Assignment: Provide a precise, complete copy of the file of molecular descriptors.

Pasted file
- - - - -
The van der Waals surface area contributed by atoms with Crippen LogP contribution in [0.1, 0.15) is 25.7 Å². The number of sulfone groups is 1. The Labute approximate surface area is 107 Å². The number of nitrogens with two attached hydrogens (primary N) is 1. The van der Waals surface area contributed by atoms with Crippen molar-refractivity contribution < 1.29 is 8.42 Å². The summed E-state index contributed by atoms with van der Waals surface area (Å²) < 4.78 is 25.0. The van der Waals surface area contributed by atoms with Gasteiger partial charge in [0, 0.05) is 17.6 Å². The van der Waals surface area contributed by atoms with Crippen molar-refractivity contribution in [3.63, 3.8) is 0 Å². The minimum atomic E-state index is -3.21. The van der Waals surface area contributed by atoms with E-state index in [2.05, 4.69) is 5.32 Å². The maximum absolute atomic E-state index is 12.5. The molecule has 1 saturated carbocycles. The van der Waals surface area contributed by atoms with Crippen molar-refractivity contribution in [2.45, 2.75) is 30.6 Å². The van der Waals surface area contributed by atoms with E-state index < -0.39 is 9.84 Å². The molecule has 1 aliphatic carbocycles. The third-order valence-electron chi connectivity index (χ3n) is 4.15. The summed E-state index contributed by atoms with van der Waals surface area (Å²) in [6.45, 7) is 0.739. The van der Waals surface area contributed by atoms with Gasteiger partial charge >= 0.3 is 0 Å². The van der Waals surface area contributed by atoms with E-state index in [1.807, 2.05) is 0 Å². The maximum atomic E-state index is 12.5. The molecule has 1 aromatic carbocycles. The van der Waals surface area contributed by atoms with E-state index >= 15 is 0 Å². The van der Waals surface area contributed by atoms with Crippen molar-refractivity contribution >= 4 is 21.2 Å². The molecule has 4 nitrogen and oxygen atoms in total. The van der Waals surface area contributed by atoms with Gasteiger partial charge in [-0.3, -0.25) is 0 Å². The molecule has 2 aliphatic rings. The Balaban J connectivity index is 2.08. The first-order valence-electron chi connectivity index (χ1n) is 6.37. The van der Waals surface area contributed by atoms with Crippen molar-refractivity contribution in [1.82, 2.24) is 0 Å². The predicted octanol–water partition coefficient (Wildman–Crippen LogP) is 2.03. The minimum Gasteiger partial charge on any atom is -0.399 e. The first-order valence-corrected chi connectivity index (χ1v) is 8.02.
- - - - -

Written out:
The van der Waals surface area contributed by atoms with Crippen LogP contribution in [0.1, 0.15) is 25.7 Å². The number of sulfone groups is 1. The Labute approximate surface area is 107 Å². The number of nitrogens with two attached hydrogens (primary N) is 1. The van der Waals surface area contributed by atoms with Crippen molar-refractivity contribution < 1.29 is 8.42 Å². The summed E-state index contributed by atoms with van der Waals surface area (Å²) < 4.78 is 25.0. The van der Waals surface area contributed by atoms with Gasteiger partial charge in [0, 0.05) is 17.6 Å². The van der Waals surface area contributed by atoms with Crippen molar-refractivity contribution in [3.63, 3.8) is 0 Å². The minimum atomic E-state index is -3.21. The van der Waals surface area contributed by atoms with E-state index in [2.05, 4.69) is 5.32 Å². The maximum absolute atomic E-state index is 12.5. The molecule has 1 saturated carbocycles. The van der Waals surface area contributed by atoms with Crippen molar-refractivity contribution in [2.45, 2.75) is 30.6 Å². The van der Waals surface area contributed by atoms with E-state index < -0.39 is 9.84 Å². The molecule has 1 aliphatic carbocycles. The third-order valence-electron chi connectivity index (χ3n) is 4.15. The summed E-state index contributed by atoms with van der Waals surface area (Å²) in [6.45, 7) is 0.739. The van der Waals surface area contributed by atoms with Gasteiger partial charge >= 0.3 is 0 Å². The van der Waals surface area contributed by atoms with E-state index in [1.807, 2.05) is 0 Å². The maximum atomic E-state index is 12.5. The molecule has 1 aromatic carbocycles. The van der Waals surface area contributed by atoms with E-state index >= 15 is 0 Å². The van der Waals surface area contributed by atoms with Crippen molar-refractivity contribution >= 4 is 21.2 Å². The molecule has 4 nitrogen and oxygen atoms in total. The van der Waals surface area contributed by atoms with Gasteiger partial charge in [-0.3, -0.25) is 0 Å². The molecule has 2 aliphatic rings. The Balaban J connectivity index is 2.08. The first-order valence-electron chi connectivity index (χ1n) is 6.37. The van der Waals surface area contributed by atoms with Crippen molar-refractivity contribution in [1.82, 2.24) is 0 Å². The predicted octanol–water partition coefficient (Wildman–Crippen LogP) is 2.03. The minimum Gasteiger partial charge on any atom is -0.399 e. The first-order valence-corrected chi connectivity index (χ1v) is 8.02.